By Published: Nov. 10, 2020

Olivia Pearman

Listen to recording: 

Dear white CU alums,

Black Lives Matter at CU. Black voices are the ones that matter in this conversation. Black voices are telling us they are not safe here. That means white people, who enjoy the privileges of whiteness, such as feeling safe where we live, work and play, have a responsibility to demand safety for Black bodies. 

My first piece of advice: If you reached this essay first, go and read the essays from Black students, faculty and staff. If you have read those, go back and read them again. Fully absorb and take in their stories before reading this letter.

I am a white graduate student at CU Boulder. I write to you as someone trying to advocate for Black communities at CU. I am not writing to convince you to advocate for Black lives. If you care about Black lives at CU (and everywhere), then the best advice I could give you, white alums, is to recognize and accept that nothing you can do will ever be “enough.” That might feel harsh and disheartening — but hear me out. It is also liberating. 

If you can never do enough, stop asking, when will I meet my quota for allyship? And, instead, ask: “What can I do? And how can I increase my capacity to do more?”

Black Lives Matter at CU. Black voices are the ones that matter in this conversation. Black voices are telling us they are not safe here.

You’ve been traveling on a path — your life path. You’ve chosen what that path looks like and where it goes. You’ve always aimed for goalposts along the way indicating you've achieved something. Earning a degree or landing an internship are important goalposts for many people. Advocating for justice, for Black lives, is different: There are no goalposts. There is personal work to be done. There is community alignment. There is advocacy and activism. 

Since there are no goalposts, on this journey you must shift the direction of the path. It is about aiming your life in an altogether different direction than you otherwise would have gone. Yes, this is a big task. But instead of starting a million miles away from an imaginary goalpost in an impossible race, every step you take on your new path creates a meaningful shift in a new direction.

Black Lives Matter is a movement to dismantle race-based oppression. Dismantling oppression is not a goalpost — it is a vision for the future. Changing the direction of your journey supports that vision.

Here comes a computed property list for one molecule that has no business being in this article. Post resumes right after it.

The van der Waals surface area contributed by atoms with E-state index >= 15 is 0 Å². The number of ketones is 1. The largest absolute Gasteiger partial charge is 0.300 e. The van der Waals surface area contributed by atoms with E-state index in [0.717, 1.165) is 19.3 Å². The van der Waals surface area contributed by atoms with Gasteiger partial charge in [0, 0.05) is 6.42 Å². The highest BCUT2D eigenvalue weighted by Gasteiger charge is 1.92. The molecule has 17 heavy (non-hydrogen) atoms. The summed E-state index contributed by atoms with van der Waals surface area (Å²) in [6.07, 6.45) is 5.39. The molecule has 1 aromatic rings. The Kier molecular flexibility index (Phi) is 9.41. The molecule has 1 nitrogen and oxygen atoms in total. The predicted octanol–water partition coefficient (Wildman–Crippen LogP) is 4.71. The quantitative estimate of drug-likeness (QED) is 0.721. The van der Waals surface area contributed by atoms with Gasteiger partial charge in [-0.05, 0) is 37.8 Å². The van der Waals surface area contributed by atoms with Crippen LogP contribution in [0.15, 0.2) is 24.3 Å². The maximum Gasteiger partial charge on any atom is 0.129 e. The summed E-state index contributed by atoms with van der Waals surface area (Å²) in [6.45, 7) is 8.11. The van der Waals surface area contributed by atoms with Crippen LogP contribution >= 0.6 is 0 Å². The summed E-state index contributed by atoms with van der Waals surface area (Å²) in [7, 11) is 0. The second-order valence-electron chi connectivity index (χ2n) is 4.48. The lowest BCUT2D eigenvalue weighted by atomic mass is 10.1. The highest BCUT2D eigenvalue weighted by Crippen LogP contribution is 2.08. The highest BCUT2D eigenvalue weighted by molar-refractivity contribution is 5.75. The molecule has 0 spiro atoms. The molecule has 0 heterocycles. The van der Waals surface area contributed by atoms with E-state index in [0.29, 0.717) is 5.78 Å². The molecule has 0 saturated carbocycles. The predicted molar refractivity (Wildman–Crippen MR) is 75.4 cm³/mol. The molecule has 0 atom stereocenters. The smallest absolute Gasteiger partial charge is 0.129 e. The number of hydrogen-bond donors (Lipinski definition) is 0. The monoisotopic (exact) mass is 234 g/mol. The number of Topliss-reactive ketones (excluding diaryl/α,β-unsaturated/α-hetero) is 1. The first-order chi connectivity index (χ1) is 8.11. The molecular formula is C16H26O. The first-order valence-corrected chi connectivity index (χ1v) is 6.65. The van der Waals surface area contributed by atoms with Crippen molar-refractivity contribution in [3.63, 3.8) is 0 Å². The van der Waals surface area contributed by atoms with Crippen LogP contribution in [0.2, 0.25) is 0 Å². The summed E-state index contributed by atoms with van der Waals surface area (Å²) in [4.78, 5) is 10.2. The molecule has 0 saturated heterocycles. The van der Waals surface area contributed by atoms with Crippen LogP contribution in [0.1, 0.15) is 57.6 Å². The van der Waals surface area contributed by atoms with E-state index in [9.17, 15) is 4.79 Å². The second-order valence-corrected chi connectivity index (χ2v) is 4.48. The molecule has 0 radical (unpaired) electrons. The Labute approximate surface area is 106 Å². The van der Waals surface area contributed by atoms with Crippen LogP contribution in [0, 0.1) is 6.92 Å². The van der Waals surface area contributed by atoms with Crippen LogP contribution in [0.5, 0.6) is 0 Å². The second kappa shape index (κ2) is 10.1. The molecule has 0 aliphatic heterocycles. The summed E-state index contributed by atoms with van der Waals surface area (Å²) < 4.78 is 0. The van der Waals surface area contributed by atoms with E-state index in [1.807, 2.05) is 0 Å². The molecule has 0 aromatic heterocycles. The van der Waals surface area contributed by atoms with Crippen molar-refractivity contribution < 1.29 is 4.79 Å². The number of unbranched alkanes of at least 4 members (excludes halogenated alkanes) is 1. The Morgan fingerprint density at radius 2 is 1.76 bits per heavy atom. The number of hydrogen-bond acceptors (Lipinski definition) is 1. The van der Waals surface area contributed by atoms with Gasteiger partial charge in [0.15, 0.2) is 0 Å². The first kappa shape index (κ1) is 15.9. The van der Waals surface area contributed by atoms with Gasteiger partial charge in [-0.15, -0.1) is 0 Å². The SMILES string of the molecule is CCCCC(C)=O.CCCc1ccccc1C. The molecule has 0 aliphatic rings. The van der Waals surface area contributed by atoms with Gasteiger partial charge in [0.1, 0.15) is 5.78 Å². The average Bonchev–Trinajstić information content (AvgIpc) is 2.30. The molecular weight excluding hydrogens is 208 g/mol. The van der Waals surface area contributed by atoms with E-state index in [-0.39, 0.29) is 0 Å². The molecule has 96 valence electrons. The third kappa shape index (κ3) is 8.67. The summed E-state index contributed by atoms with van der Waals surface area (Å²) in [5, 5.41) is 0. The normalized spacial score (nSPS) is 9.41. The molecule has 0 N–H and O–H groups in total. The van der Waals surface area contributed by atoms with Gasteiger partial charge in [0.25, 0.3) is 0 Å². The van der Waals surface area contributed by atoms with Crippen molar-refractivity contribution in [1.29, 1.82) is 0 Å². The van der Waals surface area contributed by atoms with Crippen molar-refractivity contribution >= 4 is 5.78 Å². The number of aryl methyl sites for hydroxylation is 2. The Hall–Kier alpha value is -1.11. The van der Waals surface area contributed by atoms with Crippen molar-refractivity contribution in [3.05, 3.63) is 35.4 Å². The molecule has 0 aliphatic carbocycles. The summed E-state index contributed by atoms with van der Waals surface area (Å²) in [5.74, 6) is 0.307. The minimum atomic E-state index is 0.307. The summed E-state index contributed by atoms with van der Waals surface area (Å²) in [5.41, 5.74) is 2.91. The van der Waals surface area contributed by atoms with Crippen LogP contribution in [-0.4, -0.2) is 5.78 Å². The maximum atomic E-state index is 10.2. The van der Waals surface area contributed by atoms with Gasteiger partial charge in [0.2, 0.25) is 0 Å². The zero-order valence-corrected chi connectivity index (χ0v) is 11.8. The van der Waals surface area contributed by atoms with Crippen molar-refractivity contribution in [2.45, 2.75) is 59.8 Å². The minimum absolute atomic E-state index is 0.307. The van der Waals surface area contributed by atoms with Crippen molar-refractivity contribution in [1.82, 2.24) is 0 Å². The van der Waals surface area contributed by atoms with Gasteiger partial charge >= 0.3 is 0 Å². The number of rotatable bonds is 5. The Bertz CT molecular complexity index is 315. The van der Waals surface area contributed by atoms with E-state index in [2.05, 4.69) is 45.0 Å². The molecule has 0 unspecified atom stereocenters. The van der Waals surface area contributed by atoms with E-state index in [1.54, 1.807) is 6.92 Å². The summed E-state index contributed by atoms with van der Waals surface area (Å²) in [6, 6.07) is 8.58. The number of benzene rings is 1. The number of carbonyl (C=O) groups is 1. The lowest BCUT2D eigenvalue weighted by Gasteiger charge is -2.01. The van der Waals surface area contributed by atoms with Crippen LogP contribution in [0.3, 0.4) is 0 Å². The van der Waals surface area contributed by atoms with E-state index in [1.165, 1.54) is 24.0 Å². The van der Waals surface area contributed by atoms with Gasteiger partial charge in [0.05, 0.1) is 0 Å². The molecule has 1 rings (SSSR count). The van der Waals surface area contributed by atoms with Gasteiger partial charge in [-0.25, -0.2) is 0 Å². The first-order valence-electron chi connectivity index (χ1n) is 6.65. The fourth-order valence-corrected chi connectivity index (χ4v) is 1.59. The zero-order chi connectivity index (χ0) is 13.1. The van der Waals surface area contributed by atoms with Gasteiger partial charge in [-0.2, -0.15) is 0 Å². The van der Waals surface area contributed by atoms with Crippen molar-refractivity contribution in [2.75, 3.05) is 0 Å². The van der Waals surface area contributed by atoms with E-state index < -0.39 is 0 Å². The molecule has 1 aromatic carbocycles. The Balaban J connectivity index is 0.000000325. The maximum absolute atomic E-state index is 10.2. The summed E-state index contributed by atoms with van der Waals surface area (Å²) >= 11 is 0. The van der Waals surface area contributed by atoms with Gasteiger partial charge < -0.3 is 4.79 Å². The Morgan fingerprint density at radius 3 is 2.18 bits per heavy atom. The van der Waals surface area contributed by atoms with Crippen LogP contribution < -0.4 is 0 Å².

My second piece of advice: Accept that you will be uncomfortable and that you will make mistakes along this journey. If you accept that mistakes are inevitable, you will stop fearing them and start learning from them.

Advocating for Black communities at CU means listening to Black students, staff, faculty and alumni voices. Advocating means researching and creating ways to make CU safer by removing threats to Black students, faculty and staff and removing barriers for Black people to attend CU. Pay attention to BIPOC-led groups like the Black Student Alliance or DiversifyCUBoulderNOW which is an ad-hoc group of mostly white people trying to amplify BIPOC voices at CU. 

It may seem contradictory, as a white person, to write a personal essay about a movement that is precisely about centering Black people. And yet, it is a movement that requires me, and other white people, to take action, to take responsibility and to do work. 

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No one should be afraid to exist anywhere, especially not on a college campus. Black students, faculty and staff do not feel safe, are not safe, at CU because of systemic and institutional racism, and because of individual biases and prejudices. This is wrong. We can change it.

Olivia Pearman (PhDEnvSt'22) is someone on a journey with a long way to go as well as a doctoral student in the Environmental Studies program. She is focused on how individuals' beliefs, values and worldviews influence institutional and organizational decision making.

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Photos by Matt Tyrie